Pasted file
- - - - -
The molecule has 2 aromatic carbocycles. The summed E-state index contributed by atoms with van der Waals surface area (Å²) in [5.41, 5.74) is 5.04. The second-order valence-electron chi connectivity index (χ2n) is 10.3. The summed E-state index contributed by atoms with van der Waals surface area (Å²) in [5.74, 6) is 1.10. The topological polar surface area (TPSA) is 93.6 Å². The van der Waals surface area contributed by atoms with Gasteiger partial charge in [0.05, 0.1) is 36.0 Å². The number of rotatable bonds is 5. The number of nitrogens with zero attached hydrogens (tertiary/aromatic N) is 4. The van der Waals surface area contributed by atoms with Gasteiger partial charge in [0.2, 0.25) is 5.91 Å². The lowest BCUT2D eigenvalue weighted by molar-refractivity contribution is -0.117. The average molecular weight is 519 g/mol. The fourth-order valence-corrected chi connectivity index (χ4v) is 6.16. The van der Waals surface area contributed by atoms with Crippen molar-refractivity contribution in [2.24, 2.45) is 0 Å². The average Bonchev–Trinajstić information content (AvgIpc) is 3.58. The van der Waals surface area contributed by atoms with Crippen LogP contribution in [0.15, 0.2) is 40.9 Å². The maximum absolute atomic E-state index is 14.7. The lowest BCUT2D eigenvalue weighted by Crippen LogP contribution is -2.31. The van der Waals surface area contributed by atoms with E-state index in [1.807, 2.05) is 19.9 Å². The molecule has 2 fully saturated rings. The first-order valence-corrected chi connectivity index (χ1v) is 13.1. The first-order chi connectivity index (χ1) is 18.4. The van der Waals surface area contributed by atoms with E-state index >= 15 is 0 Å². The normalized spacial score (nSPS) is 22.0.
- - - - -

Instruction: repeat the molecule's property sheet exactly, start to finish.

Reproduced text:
The molecule has 2 aromatic carbocycles. The summed E-state index contributed by atoms with van der Waals surface area (Å²) in [5.41, 5.74) is 5.04. The second-order valence-electron chi connectivity index (χ2n) is 10.3. The summed E-state index contributed by atoms with van der Waals surface area (Å²) in [5.74, 6) is 1.10. The topological polar surface area (TPSA) is 93.6 Å². The van der Waals surface area contributed by atoms with Gasteiger partial charge in [0.05, 0.1) is 36.0 Å². The number of rotatable bonds is 5. The number of nitrogens with zero attached hydrogens (tertiary/aromatic N) is 4. The van der Waals surface area contributed by atoms with Gasteiger partial charge in [0.2, 0.25) is 5.91 Å². The lowest BCUT2D eigenvalue weighted by molar-refractivity contribution is -0.117. The average molecular weight is 519 g/mol. The fourth-order valence-corrected chi connectivity index (χ4v) is 6.16. The van der Waals surface area contributed by atoms with Crippen molar-refractivity contribution in [2.24, 2.45) is 0 Å². The average Bonchev–Trinajstić information content (AvgIpc) is 3.58. The van der Waals surface area contributed by atoms with Crippen LogP contribution in [0.15, 0.2) is 40.9 Å². The maximum absolute atomic E-state index is 14.7. The lowest BCUT2D eigenvalue weighted by Crippen LogP contribution is -2.31. The van der Waals surface area contributed by atoms with E-state index in [1.807, 2.05) is 19.9 Å². The molecule has 2 fully saturated rings. The first-order valence-corrected chi connectivity index (χ1v) is 13.1. The first-order chi connectivity index (χ1) is 18.4. The van der Waals surface area contributed by atoms with E-state index >= 15 is 0 Å². The normalized spacial score (nSPS) is 22.0.